ANCHORAGE (Reuters) - The Trump administration has resurrected a plan to carve a road through a national wildlife refuge in Alaska, less than four months after a federal judge struck down an earlier plan as illegal.
Interior Secretary David Bernhardt and the chief executive of an Alaska Native corporation signed an agreement to trade land in the Izembek National Wildlife Refuge in southwestern Alaska to allow construction of an unpaved road through what is now designated wilderness, Bernhardt’s office said on Wednesday, providing a summary of the agreement.
“I choose to place greater weight on the welfare and well-being of the Alaska Native people who call King Cove home. It is not a decision I take lightly,” Bernhardt said in a statement.
The trade, if carried out, would not authorize a road, but it would create a corridor on which a road could be built.
The agreement was signed by Bernhardt on July 3 and by King Cove Corp Chief Executive Della Trumble on July 12. Its existence was first reported Tuesday by Alaska Public Media.
Supporters of the land swap say a road edging bird-rich Kinzarof Lagoon would give residents of King Cove, an Aleut village of about 1,000 people, emergency access to an all-weather airstrip at the tinier village of Cold Bay.
Without such access, proponents say, King Cove residents needing medical evacuations are at the mercy of notoriously stormy weather.
The resurrected land-trade deal contains no requirement that the road be used only for emergencies. A road would provide “adequate opportunity for satisfaction of the economic and social needs of the State of Alaska,” it says.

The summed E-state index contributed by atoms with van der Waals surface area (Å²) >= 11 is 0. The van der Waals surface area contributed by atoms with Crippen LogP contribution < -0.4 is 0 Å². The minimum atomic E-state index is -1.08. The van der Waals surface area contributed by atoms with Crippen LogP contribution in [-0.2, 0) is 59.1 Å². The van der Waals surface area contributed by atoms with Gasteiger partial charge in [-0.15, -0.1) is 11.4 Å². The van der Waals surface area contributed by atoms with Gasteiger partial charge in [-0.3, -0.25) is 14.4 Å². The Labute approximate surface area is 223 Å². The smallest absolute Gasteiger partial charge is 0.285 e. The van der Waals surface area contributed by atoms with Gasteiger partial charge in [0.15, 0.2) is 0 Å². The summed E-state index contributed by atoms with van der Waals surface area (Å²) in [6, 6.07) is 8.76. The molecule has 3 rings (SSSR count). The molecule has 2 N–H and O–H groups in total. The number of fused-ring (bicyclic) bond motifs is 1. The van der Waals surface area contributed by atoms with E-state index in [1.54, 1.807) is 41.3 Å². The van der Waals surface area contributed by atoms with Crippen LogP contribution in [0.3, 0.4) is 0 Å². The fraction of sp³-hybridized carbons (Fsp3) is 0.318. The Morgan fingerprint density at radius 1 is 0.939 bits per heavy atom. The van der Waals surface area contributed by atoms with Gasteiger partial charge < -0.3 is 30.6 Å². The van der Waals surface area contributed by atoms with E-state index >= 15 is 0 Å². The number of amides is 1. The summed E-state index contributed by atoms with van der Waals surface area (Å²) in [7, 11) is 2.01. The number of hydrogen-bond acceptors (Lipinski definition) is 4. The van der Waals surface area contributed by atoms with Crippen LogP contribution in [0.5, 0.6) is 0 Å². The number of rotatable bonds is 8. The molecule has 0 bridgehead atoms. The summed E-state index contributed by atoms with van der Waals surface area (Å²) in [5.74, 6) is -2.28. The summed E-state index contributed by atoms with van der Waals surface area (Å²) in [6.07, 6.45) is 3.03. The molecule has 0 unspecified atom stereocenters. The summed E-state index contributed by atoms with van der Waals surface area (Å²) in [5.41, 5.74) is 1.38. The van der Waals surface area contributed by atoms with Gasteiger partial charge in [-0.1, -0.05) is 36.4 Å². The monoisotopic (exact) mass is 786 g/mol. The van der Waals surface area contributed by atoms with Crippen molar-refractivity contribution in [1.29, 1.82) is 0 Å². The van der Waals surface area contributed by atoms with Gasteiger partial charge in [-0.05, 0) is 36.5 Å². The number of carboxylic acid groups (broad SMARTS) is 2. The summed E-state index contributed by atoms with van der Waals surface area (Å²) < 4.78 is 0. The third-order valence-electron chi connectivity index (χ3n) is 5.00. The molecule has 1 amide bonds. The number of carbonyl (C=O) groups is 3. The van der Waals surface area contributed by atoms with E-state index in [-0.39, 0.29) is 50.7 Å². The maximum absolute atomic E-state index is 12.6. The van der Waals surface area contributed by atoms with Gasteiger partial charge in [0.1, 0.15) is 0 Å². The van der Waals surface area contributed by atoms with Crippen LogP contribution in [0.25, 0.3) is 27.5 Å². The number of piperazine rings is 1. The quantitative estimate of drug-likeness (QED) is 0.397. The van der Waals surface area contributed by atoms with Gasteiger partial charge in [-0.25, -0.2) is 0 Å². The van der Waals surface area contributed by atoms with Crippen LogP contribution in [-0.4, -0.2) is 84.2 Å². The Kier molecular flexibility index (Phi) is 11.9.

Environmentalists claim the road would destroy valuable habitat, that village residents have better alternatives for emergency services and that the project is really intended to serve commercial fishing interests.
An earlier version of the land trade was considered by the Obama administration. After four years of study, then-Interior Secretary Sally Jewell rejected it.
Ryan Zinke, the former interior secretary, in January 2018 reversed Jewell’s decision but that move was struck down by a federal judge.
The new agreement, almost identical to the agreement struck down in court, is accompanied by a 20-page report signed by Bernhardt.
Environmentalists say they are weighing further legal action.
“We are disappointed but not surprised to see that Interior has now signed a new agreement to trade away important wilderness and wetlands in Izembek National Wildlife Refuge,” Bridget Psarianos, an attorney for the environmental law firm Trustees for Alaska, said by email.
Reporting by Yereth Rosen in Anchorage; Editing by Dan Whitcomb and Lisa Shumaker